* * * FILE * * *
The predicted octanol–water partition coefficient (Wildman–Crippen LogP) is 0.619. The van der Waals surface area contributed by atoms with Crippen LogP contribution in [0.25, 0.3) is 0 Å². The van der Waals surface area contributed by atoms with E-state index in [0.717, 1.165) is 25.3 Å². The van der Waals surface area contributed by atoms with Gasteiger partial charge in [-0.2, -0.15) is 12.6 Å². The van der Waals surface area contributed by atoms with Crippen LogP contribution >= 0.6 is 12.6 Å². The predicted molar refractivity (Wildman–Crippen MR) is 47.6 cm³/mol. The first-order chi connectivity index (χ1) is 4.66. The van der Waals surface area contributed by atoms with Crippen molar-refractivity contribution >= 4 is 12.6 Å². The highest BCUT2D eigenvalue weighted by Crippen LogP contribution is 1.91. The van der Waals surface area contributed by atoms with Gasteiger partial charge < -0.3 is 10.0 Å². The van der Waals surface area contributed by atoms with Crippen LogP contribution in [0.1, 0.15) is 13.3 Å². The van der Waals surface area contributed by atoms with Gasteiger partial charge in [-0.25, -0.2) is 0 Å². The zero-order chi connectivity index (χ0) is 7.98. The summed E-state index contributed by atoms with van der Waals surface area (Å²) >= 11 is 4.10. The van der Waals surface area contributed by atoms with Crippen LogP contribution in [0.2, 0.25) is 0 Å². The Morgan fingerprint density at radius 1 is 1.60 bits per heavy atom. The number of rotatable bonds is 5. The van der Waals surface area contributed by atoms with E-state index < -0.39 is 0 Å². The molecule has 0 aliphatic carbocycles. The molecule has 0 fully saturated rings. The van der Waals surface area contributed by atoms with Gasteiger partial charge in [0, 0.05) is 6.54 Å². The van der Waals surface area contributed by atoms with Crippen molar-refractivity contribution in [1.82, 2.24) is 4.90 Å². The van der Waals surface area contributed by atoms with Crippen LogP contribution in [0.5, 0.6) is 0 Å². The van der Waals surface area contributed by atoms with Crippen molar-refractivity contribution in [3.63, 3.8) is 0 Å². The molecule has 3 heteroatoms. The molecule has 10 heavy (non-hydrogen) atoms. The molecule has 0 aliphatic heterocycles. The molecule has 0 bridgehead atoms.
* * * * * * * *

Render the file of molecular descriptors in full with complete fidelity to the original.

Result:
The predicted octanol–water partition coefficient (Wildman–Crippen LogP) is 0.619. The van der Waals surface area contributed by atoms with Crippen LogP contribution in [0.25, 0.3) is 0 Å². The van der Waals surface area contributed by atoms with E-state index in [0.717, 1.165) is 25.3 Å². The van der Waals surface area contributed by atoms with Gasteiger partial charge in [-0.2, -0.15) is 12.6 Å². The van der Waals surface area contributed by atoms with Crippen LogP contribution >= 0.6 is 12.6 Å². The predicted molar refractivity (Wildman–Crippen MR) is 47.6 cm³/mol. The first-order chi connectivity index (χ1) is 4.66. The van der Waals surface area contributed by atoms with Crippen molar-refractivity contribution >= 4 is 12.6 Å². The highest BCUT2D eigenvalue weighted by Crippen LogP contribution is 1.91. The van der Waals surface area contributed by atoms with Gasteiger partial charge < -0.3 is 10.0 Å². The van der Waals surface area contributed by atoms with Crippen LogP contribution in [0.1, 0.15) is 13.3 Å². The van der Waals surface area contributed by atoms with Gasteiger partial charge in [-0.25, -0.2) is 0 Å². The zero-order chi connectivity index (χ0) is 7.98. The summed E-state index contributed by atoms with van der Waals surface area (Å²) >= 11 is 4.10. The van der Waals surface area contributed by atoms with Crippen LogP contribution in [0.2, 0.25) is 0 Å². The Morgan fingerprint density at radius 1 is 1.60 bits per heavy atom. The number of rotatable bonds is 5. The van der Waals surface area contributed by atoms with E-state index < -0.39 is 0 Å². The molecule has 0 aliphatic carbocycles. The molecule has 0 fully saturated rings. The van der Waals surface area contributed by atoms with Gasteiger partial charge in [0, 0.05) is 6.54 Å². The van der Waals surface area contributed by atoms with Crippen molar-refractivity contribution in [1.82, 2.24) is 4.90 Å². The van der Waals surface area contributed by atoms with Crippen LogP contribution in [0.5, 0.6) is 0 Å². The van der Waals surface area contributed by atoms with Crippen molar-refractivity contribution in [3.63, 3.8) is 0 Å². The molecule has 3 heteroatoms. The molecule has 10 heavy (non-hydrogen) atoms. The molecule has 0 aliphatic heterocycles. The molecule has 0 bridgehead atoms.